The Speartooth River Shark is the largest of these species, as it can reach 2.6 m (8.5 ft). Author: (Müller and Henle, 1839) Field Marks:A fairly stocky requiem shark with a broadly rounded short snout, preoral snout much shorter than mouth width but with a rather long preorbital snout, minute eyes, first dorsal origin over rear ends of pectoral bases, second dorsal rather large, about 1/2 height of first dorsal, upper teeth with high, broad, serrated triangular cusps, lower anterior teeth with long, hooked, protruding cusps having unserrated cutting edges not confined to spearlike tips and crown feet with low cusplets, no interdorsal ridge, upper precaudal pit longitudinal, no conspicuous markings.Diagnostic Features:First few anterior teeth in lower jaw with cutting edges along entire cusp, giving the cusps a clawlike shape, and low cusplets; second dorsal lower, about half the height of first dorsal.Geographical Distribution:Indo-West Pacific: Definitely known from the Hooghly River, Ganges system, West Bengal, India, and likely from the vicinity of Karachi, Pakistan (see remarks below).Habitat and Biology:A poorly known freshwater riverine and possibly inshore marine and estuarine shark. Though they are protected under India's 1972 Wildlife Protection Act, Ganges sharks are still fished for meat and international trade. 5. Pondicherry Shark (Carcharhinus hemiodon) Habitat: Indo-Pacific; coastal waters and possibly the … Reaching up to 178 cm in length, the Ganges shark is typically characterised by a uniform grey or brown color and has no distinguishing markings of any kind. The Ganges shark, Glyphis gangeticus, is listed as a critically endangered species on the IUCN red list. It is just one of… READ MORE Wetlands are the favorite habitats of the fishing cat. Given the species’ relatively conventional appearance, it is often mistaken for the more common bull shark. The name also refers to their pugnacious nature and a tendency to head-butt their prey as a … Adults grow to about 178 cm in length and give birth to live ones. 3. Its population has been steadily decreasing due to over fishing, habitat degradation, increasing river utilisation, and building of dams. G. gangeticusis a little-known species that is yet to be adequately described. The Ganges shark is potentially dangerous because of its size and large teeth, but at present its relation to humans is a mystery, along with almost all other aspects of its biology. First, the species is an apex predator and as such, is characterised by generally low population sizes, as well as long gestation periods, delayed maturity, and small litter sizes. Although sharks are currently caught in the Ganges system (P.K. Although Garrick (1982) had not examined specimens of leucas from the Indian subcontinent, the writer found leucas material from Cochin and Bombay as well as the Hooghly specimen.Thus there are two species of sharks in the Hooghly River, and, with the well-known affinities of C. leucas for fresh water, probably two Ganges River sharks as well. The species is also thought to travel by as much as 100 km in either direction of its place of birth. The Ganges Shark, Glyphis gangeticus, is a freshwater riverine, and possibly also inshore marine/estuarine, shark that is very poorly understood. Average Size and Length: The Ganges shark is estimated 5.83 feet at maturity, with a maximum length of about 6.67 feet. They may grow to a mature length of 200 cm (78.74 inches). 13. The Ganges shark is one of the few river sharks. All river sharks appear to be able to tolerate low to reduced salinity environments. comm. The teeth of the Ganges shark appear more suitable for fish-impaling and less useful for dismembering tough mammalian prey than the very stout teeth of the bull shark. The shark is protected under Schedule 1 of the Wildlife (Protection) Act, 1972 and capture, killing or sale of it is punishable by law. Talwar, pers. Like many apex predators, Ganges sharks are thought to help regulate the size of prey populations and provide a level of ecological stability within the river’s larger ecosystem. Read more: India’s sharks and rays: An ancient species on the brink of extinction. The genus Carcharhinus (Carcharhinidae). The Ganges shark is a requiem shark species that is found in Indian rivers Ganga and Brahmaputra. D'Aubrey and N. Kistnasamy, 1973. Because this species is part of the Carcharhinidae family of sharks, they are “requiem species” characterised as migratory, live-bearing sharks that live in warm waters, much like the more common tiger shark and grey reef shark. Lineaweaver and Backus (1970) and Ellis (1975, 1983) even considered the Ganges shark a synonym of Carcharhinus leucas, although Garrick (1982) recognized it as distinct.During a trip to India in 1982 the writer discovered an additional specimen of G. gangeticus in the fish collection of the Zoological Survey of India in Calcutta (ZSI 8067, 61 cm newborn female, misidentified as Carcharhinus temmincki), collected by Dr J. Anderson from the Hooghly River on 4 April 1867. One female specimen was recorded at Sassoon Docks in Mumbai, India in February 2016, measuring 266 cm total length. The Ganges shark is potentially dangerous because of its size and large teeth, but at present its relation to humans is a mystery, along with almost all other aspects of its biology. The Ganges shark is a river shark believed to inhabit the Ganges and Hooghly rivers of West Bengal, India. The Ganges shark remains under-researched and with challenges that prevent deeper study about it. Captiva Fishing Guide Report: Wednesday, December 2: Bull Shark, Catch & Release, Captain Joe’s Charters – the weather is great, no red tide and a lot of good fish have moved back into the gulf, bay, and passes: redfish, snook, seatrout, and sharks are currently present. The size at birth or maturity is unknown for any other Glyphis species. Notes on the fishes of western New Guinea. The specimen found in Mumbai … However, this migration is generally not considered to be for breeding purposes, since newborn individuals have been found in the Hooghly River, suggesting that female sharks actually give birth in freshwater. But with the lack of research, it is uncertain whether the protection of the Ganges shark under the Act has actually had any really impact on the species’ overall population size. Accessed 2020. It is also one of the most heavily polluted water systems in the world and is regularly inundated with raw sewage, litter and industrial waste. Some teeth, due to predation activity, are chipped but this jaws is very good with Large Teeth. Gilbert, J.A.F. Carcharhinus leucas (Müller and Henle, 1839) or Zambezi shark, not to be confused with the bull shark (Carcharias taurus) because the "bull shark nomenclature" Boeseman (1964) noted that "most of the recorded C. gyngeticus from outside the Indo-Pakistan Peninsula (excepting those from Japan and possibly, from Viti-Levu, Fiji Islands), are identical with C. leucas Müller and Henle. Garrick, J.A.F., 1982. Mysterious Species of Ganges Shark Is Seen for First the in a Decade. 3, no. NOAA Tech.Rep.NMFS Circ., (445):194 p. Budker, P. and P. Whitehead, 1971. Although their feeding habits are largely unknown, it is presumed, from their backward tilted eyes and slender teeth, that the species trawls for small marine fish and stingrays along the bottom of the river. Additionally, the relatively narrow habitat range of the species makes it even more susceptible. Although sharks are currently caught in the Ganges system (P.K. You can continue searching for Glyphis gangeticus on one of these Web sites: Fauna Europaea (animals) | IOPI (plants) | NCBI (genetic). The only true river shark in the world, this species is Critically Endangered (IUCN Red List) and largely known from museum specimens collected during the 19th century from the lower reaches of the Ganges … They are a critically endangered species. It is often confused with the bull shark, which is known to attack humans. Fossil shark teeth are often fairly common in the fossil record because sharks constantly replace their work teeth during their lifetime and they preserve well. Invest.Rep.Oceanogr.Res.Inst., Durban, (33):168 p. G. gangeticus2 (habitus drawing)G. gangeticus3 (drawing of head)G. gangeticus4 (drawing of teeth)G. gangeticus6 (distribution map). The eyes are also exceptionally small and tilted, with nictitating eyelids that may be indicative of a physiological adaptation to living in largely turbid rivers with poor visibility. It is also quite uncertain how well the Ganges shark is adapted to fresh water, or for that matter, how well it can live in sea water.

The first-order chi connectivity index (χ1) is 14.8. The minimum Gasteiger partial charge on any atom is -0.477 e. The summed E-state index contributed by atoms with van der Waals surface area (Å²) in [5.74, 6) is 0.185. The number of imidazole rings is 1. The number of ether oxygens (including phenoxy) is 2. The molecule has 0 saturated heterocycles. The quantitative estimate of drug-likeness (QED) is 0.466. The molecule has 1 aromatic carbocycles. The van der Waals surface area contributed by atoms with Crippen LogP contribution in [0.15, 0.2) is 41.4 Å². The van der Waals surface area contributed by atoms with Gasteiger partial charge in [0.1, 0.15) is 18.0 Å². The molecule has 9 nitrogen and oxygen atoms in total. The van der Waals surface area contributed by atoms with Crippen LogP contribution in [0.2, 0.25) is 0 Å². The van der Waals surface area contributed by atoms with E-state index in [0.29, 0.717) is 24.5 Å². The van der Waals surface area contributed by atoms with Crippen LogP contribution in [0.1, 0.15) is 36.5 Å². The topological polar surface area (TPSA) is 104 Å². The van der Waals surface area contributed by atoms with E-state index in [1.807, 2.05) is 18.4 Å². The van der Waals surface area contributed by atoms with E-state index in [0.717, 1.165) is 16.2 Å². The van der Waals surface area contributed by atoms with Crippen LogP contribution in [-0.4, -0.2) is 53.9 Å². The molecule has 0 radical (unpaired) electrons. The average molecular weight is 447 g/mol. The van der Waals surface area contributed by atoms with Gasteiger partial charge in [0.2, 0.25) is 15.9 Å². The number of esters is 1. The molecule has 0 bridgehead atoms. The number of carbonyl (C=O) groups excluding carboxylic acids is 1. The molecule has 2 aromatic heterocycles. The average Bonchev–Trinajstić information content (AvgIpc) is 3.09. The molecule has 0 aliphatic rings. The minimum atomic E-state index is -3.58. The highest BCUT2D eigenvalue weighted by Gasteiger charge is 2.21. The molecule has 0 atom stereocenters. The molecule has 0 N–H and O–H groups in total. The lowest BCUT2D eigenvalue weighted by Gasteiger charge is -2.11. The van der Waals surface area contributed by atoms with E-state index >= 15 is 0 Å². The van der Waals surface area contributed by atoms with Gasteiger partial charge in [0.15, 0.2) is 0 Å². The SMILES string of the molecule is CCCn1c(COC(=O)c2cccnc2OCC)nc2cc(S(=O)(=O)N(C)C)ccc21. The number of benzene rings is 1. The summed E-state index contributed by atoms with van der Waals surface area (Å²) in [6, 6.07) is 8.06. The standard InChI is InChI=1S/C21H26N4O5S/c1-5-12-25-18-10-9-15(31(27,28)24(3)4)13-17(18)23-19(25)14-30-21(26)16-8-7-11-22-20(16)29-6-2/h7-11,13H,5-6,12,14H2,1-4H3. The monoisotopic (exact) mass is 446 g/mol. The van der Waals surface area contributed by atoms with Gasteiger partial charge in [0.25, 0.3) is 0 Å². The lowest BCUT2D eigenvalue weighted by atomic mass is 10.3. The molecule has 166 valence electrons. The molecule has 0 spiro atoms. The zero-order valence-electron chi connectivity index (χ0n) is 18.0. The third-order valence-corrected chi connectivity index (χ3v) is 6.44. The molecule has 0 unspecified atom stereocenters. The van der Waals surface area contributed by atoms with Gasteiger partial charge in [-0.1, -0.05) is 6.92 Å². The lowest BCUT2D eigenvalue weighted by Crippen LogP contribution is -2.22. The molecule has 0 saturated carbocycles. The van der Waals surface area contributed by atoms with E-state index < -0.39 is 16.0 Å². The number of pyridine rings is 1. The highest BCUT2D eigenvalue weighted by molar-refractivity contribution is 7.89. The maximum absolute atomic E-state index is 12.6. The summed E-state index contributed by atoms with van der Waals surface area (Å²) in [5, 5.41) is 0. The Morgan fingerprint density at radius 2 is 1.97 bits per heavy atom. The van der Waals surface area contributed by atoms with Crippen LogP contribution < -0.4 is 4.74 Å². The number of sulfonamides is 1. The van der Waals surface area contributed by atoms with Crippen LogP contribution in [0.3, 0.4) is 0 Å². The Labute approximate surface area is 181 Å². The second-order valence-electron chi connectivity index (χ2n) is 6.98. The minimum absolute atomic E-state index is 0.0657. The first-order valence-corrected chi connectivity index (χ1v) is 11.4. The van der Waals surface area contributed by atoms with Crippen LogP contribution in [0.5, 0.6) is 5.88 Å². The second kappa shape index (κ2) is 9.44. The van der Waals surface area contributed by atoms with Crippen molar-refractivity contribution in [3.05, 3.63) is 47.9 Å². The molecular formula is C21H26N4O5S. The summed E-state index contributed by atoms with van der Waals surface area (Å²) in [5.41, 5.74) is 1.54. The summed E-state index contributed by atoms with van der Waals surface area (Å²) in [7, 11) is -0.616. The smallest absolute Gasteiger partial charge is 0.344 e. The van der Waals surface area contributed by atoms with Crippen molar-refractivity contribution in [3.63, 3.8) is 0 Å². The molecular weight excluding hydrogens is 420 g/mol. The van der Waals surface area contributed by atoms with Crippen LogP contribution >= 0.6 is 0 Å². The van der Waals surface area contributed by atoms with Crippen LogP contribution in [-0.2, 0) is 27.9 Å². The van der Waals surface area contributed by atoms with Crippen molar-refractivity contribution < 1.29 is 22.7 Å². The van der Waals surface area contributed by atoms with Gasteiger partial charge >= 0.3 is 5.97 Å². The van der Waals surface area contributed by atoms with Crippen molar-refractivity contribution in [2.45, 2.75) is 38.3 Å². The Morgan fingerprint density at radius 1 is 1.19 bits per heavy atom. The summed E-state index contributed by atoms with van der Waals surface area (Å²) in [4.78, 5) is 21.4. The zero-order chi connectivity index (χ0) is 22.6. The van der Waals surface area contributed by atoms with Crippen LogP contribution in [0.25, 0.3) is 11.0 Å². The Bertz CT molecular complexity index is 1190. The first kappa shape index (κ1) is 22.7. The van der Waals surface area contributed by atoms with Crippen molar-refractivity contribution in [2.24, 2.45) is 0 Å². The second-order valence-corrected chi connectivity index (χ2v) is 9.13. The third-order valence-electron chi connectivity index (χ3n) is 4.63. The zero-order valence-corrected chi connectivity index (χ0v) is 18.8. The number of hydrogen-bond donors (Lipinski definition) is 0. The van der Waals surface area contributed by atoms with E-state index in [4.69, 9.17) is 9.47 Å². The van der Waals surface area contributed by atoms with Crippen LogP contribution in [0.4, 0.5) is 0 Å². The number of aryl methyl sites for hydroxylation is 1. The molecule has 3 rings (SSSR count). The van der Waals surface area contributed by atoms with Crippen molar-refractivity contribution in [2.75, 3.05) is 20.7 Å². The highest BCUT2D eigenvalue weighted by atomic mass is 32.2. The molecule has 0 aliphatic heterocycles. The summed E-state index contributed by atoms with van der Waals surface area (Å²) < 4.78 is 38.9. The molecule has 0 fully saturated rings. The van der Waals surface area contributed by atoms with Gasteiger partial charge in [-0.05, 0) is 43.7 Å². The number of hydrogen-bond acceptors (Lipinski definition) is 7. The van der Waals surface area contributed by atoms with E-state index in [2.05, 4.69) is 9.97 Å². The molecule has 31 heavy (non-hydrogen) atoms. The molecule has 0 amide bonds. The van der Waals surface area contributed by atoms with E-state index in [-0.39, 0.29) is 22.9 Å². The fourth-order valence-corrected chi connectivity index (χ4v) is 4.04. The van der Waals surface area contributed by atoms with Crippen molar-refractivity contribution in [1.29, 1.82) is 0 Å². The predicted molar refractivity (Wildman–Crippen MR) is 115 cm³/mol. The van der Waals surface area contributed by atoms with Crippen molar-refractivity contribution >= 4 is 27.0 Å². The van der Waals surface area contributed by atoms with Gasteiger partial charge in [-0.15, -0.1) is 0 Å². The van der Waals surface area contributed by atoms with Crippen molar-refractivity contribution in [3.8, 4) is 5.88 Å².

Garrick, J.A.F., 1982. But recently … It is also possible that a reduction in apex predator numbers could lead to an explosion in mesopredator populations, resulting in the possible extinction of local prey species. Talwar, pers. The size of an adult ranges from 57-78 cm and weighs between 5-16 kg. The minute eyes of the Ganges shark, along with other Glyphis sharks, suggests that the entire group may be adapted to turbid water with poor visibility, as in large tropical rivers and muddy estuaries.Type material:Syntypes: A stuffed adult or late adolescent male about 1780 mm long in the Zoologisches Museum, Humboldt Universitat, Berlin apparently lost, and an alcohol-preserved specimen in the Museum National d'Histoire Naturelle, MNHN 1144, 564 mm long. Established in 1964, the IUCN Red List of Threatened Species has evolved to become the world’s most comprehensive information source on the global conservation status of animal, fungi and plant species. Sharks of the genus Carcharhinus. It inhabits the River Hooghly in West Bengal, as well as the rivers Ganges, Brahmaputra, and the Mahanadi.It is amongst the 20 most threatened shark species and is listed as a Critically Endangered species in the IUCN Redlist. Most sharks in this family have pointed noses – in fact Carcharhinus means sharp nosed. Read more: Bathing in Ganga during Kumbh may wash away sins, but what about diseases? This species is a stocky shark with a snout that is broadly rounded and much shorter than the width of its mouth. The Bull Shark is similar in size at 2.4 m (7.9 ft). The fishes of the groups Elasmobranchii, Holocephali, Isospondyli, and Ostariophysi obtained by US Bureau of Fishing Steamer ALBATROSS. A guide to the kinds of potentially dangerous sharks. It has a whole series of different names that all refer to its geographical location such as the Zambezi, Nicaragua or Ganges River Shark. The Bull Shark is everywhere you wouldn’t expect it! This is also incredibly unlikely given the species low population numbers. Reaching up to 178 cm in length, the Ganges shark is typically characterised by a uniform grey or brown color and has no distinguishing markings of any kind. A 178-cm specimen of Ganges Shark was apparently mature and late fetuses or newborn specimens are 56 to 61 cm long. The blacktip sharkgets its name from its distinctive black markings on the tips of its fins.